Lizzy was swimming in her new suit, rolling over in the waves and pretending to be a seal, when shouts from the shore caught her attention. As she stood up she saw people pointing out to sea.  About fifty metres off shore were five dolphins. They were streaking across the bay, and then suddenly, as one, they leaped clear of the water, twisting gracefully in mid-air and plunging down again with barely a splash. Lizzy watched in delight and admiration, and had a sudden wild wish to swim to where they were and play with them, like a dolphin herself.
            A voice nearby said, 'Fantastic, aren't they?' and Lizzy turned to see one of the lifeguards grinning at her.
            'They're amazing!' she agreed eagerly.
            'We often see them round here,' the lifeguard told her. 'They don't usually come this close to shore, though. Must have seen something that interests them.'
            For no reason at all a funny little shiver went through Lizzy as he said that.  'I'd love to get closer to them,' she said.
            'Yeah? You ought to go out on a Sea Safari trip, then. A guy called Dave Pengelly runs them from the harbour; he takes people right along the coast specially to watch dolphins. There are other creatures, too – you'll see basking sharks, and the caves where the seals live.'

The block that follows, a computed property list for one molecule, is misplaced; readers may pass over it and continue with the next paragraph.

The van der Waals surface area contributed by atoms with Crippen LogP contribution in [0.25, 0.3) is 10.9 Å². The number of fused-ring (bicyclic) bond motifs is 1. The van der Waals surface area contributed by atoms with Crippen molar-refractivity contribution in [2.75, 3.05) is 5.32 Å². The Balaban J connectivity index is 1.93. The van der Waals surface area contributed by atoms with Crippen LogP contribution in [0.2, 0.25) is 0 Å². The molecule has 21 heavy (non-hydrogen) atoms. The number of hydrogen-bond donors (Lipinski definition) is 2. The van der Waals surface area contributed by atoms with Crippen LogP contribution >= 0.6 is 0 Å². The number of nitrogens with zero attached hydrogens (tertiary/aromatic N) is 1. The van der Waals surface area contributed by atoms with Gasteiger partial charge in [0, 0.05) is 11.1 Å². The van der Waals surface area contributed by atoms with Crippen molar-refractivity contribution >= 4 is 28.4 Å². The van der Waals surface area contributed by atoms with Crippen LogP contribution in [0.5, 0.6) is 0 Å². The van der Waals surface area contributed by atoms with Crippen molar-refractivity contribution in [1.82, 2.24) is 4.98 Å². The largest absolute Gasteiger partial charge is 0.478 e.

Lizzy's eyes lit up. 'That would be so cool!'
            'Ask your mum and dad, then. They'll probably want to go as well. It's worth seeing.' The lifeguard smiled again. 'I'd better get back to work. Take care in the sea, yeah? Don't go out of your depth.'
            He strolled away along the beach. The dolphins were still visible, but they were moving further away. Lizzy stared after them until the bright sun hurt her eyes. She would ask Mum and Dad about the Sea Safari as soon as she got home.
Rose thought the Sea Safari was a brilliant idea, and to the girls' delight Mr and Mrs Baxter didn't take much persuading. The next day was fine, so as soon as lunch was finished they all headed for the harbour and booked on the next two-hour trip.
            The boat was called the Sea Lion, and it was it was the strangest boat Lizzy had ever seen. The twelve seats inside the inflatable rubber hull looked like motorbike saddles arranged in pairs. The passengers sat astride and hung on to grab-handles, while Dave Pengelly—who was very young and good-looking, much to Rose's approval—stood at the controls behind them.
            Dad was eager to show off his knowledge. 'This kind of boat's known as a Rigid Inflatable Boat,' he said. 'They're very stable—and very fast.'